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How to Tell the Sex (Gender) of a Turtle: A Comprehensive Vet-Reviewed Guide

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By Nicole Cosgrove

male and female Himalayan box turtles on top of each other

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Reviewed & Fact-Checked By

Dr. Lorna Whittemore

MRCVS (Veterinarian)

The information is current and up-to-date in accordance with the latest veterinarian research.

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Turtles can make great pets and are fascinating animals in the wild. There are more than 300 different species of turtle, some of which are regularly kept as pets and others that actually need a permit to keep because they are so endangered and their wild population numbers need to be protected.

Whether you are out in the wild and want to determine the sex of a turtle you have seen, for curiosity, or you have bought or adopted a pet turtle and want to be sure of its sex, there are several methods you can use. Which is the most effective method will depend on the species of turtle and potentially even how many turtles you have.

Before You Check

Always handle your turtle carefully and don’t stress it out with too much vigorous flipping or turning. Also, remember that turtles can carry salmonella. It won’t harm the turtle, but it could make you very ill. As such, when you do handle your turtle, avoid touching your mouth or putting your hands too close to your face and always wash your hands after handling.

The 6 Ways to Tell the Gender of a Turtle

1. Check with the Breeder

The temperature at which eggs are incubated determines whether the egg will hatch male or female turtles. Cooler temperatures often yield male turtles while warmer temperatures often produce females. If you bought the turtle from a breeder, ask them for details regarding the incubation. There is some variation in environmental sex determination by species so check which temperatures affect sex, if any for your particular species.

Some breeders keep detailed records and are vigilant regarding the temperature at which eggs are incubated and this could give you a good indication of the sex of a turtle. However, some breeders may not have this information, or you may not be able to get in touch with the original breeder.

2. Check the Shell

You can check the size and shape of the shell, but this does mean that you need to know the species of turtle and this method is only effective when the turtle reaches sexual maturity. This might not be until a turtle reaches 10 years old. Generally, female turtles grow bigger than male turtles, but this isn’t true of all species. You will have to research the species and ascertain the adult size of the male and female to determine sex

You can also use the shape of the underside of the shell to determine the sex. The plastron is the area that covers the turtle’s belly and in males, the plastron is usually concave, which means that it curves inwards. Female plastrons are flat and straight. However, environmental factors can influence this, and poor diet can also lead to the malformation of the shell and plastron, so this isn’t always a reliable method.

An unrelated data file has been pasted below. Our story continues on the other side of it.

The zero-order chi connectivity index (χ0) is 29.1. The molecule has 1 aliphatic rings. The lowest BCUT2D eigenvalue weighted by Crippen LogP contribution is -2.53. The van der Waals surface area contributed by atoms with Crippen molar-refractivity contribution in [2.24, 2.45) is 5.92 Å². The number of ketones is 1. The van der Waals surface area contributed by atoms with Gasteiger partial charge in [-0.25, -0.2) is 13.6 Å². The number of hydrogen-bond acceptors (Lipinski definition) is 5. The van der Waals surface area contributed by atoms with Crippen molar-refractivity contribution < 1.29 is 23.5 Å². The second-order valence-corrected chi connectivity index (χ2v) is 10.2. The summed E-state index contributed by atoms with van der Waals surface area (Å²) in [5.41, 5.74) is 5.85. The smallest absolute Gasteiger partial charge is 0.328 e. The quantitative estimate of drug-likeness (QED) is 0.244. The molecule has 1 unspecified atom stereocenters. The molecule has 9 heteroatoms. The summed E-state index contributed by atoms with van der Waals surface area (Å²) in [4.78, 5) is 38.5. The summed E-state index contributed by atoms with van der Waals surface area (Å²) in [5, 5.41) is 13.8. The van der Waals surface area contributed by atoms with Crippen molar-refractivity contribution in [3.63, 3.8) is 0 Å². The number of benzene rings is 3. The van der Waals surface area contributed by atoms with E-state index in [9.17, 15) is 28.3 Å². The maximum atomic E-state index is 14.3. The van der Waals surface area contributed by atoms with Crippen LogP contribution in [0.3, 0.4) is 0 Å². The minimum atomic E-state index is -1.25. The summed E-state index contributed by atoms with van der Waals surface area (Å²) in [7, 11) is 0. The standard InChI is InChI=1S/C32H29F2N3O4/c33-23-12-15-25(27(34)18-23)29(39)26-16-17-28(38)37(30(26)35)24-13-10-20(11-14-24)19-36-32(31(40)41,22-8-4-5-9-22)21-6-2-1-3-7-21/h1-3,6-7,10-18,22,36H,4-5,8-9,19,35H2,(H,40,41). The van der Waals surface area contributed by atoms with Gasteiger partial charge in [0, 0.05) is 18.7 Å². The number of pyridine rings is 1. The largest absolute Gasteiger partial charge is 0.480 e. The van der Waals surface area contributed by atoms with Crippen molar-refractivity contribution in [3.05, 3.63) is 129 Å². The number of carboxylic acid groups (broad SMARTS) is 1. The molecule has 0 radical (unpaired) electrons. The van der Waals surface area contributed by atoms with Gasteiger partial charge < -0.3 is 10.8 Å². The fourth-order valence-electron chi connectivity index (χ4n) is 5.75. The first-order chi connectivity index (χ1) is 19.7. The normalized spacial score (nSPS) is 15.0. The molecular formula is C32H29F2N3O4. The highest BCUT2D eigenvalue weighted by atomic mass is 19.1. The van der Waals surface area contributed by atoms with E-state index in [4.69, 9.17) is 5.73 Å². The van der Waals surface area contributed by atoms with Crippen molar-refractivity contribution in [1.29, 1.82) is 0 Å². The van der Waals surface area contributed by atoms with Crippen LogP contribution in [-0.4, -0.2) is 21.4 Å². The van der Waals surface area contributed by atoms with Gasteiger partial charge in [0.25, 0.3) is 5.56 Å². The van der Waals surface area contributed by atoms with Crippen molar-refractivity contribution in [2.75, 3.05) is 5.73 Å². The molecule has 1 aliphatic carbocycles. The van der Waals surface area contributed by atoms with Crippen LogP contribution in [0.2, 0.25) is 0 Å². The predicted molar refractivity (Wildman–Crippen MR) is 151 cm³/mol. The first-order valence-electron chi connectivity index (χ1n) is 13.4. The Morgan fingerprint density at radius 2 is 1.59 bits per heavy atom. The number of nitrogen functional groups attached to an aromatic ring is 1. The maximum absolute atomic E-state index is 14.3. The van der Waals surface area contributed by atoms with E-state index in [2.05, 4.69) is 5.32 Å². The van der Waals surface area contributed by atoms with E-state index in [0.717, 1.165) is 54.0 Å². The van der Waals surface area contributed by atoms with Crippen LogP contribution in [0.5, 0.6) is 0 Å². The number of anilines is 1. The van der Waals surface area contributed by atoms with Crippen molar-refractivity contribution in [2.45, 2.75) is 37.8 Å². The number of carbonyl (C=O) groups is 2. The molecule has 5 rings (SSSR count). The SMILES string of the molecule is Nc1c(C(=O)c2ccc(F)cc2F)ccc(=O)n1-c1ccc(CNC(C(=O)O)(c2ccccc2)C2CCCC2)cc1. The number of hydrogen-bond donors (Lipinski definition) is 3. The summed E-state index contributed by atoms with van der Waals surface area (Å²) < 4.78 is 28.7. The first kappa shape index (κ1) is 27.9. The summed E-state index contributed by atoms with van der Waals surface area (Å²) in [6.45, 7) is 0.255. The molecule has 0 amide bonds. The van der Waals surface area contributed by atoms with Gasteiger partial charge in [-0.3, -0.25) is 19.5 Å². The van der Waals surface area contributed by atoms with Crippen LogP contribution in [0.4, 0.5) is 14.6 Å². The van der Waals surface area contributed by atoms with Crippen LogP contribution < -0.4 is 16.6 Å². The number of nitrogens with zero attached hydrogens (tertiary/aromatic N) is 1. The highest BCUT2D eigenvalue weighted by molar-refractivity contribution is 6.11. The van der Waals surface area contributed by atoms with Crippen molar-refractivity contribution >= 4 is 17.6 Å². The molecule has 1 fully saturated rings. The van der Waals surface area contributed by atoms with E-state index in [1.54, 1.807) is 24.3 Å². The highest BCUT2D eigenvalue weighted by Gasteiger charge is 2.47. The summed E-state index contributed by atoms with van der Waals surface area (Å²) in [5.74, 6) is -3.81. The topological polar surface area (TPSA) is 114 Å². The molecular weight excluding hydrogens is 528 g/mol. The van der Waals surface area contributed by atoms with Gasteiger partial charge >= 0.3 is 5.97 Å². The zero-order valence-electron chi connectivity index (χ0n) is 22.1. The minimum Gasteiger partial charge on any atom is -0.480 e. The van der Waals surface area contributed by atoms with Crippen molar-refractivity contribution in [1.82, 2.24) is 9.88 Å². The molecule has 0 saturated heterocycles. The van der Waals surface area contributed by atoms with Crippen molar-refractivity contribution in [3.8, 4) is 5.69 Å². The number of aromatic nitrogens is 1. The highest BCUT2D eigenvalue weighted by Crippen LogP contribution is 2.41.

woman holding turtle
Image credit: Ivan Smuk, Shutterstock

3. Claw Length

One such method is to use their claws. They use their claws during mating to grab the female’s shell. As such, males have longer claws than females, but this may mean that you will need two turtles so that you can compare the length of the claws to one another.

4. Compare Tails

Another method that requires having two turtles of the opposite sex is to compare tails. Male turtles have their sexual organs tucked inside their tails, which means that they tend to be longer and thicker than the tails of females. The age and stage of sexual maturity can also have an impact on the tail length and girth, so this method may prove more effective in adult turtles, and those closer to sexual maturity.

5. Check the Cloaca

A turtle’s cloaca or vent is positioned on its tail and the position can be used to determine sex. The male’s cloaca is closer to the end of the tail whereas the female’s cloaca is closer to the base of the tail.

vet holding a turtle
Image Credit: Goldfish Studio, Shutterstock

6. Look at the Markings

Sexual dimorphism exists in some turtle species. This means that the markings and colors of males and females are different. This can make it easy to determine the sex, as long as you know the exact species of turtle. However, not all turtles are dimorphic, and in species that are not, this method won’t work. Markings and color can also change as turtles mature, which means that it might be necessary to wait until your shelled pet ages a little.


Turtles are fascinating pets that come in many shapes and sizes. Knowing the sex of a turtle is important, but it can be difficult to tell, especially if you have never kept turtles before and if you do not have multiple turtles to compare. You may be able to find out the sex by speaking to the breeder. Alternatively, you can compare tail size, cloaca position, or claw length between multiple turtles. And in the case of dimorphic species, you can determine sex by looking at the patterns and markings of the turtle shell, although not all species are dimorphic.

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Featured Image Credit: Masterpoofdula, Shutterstock

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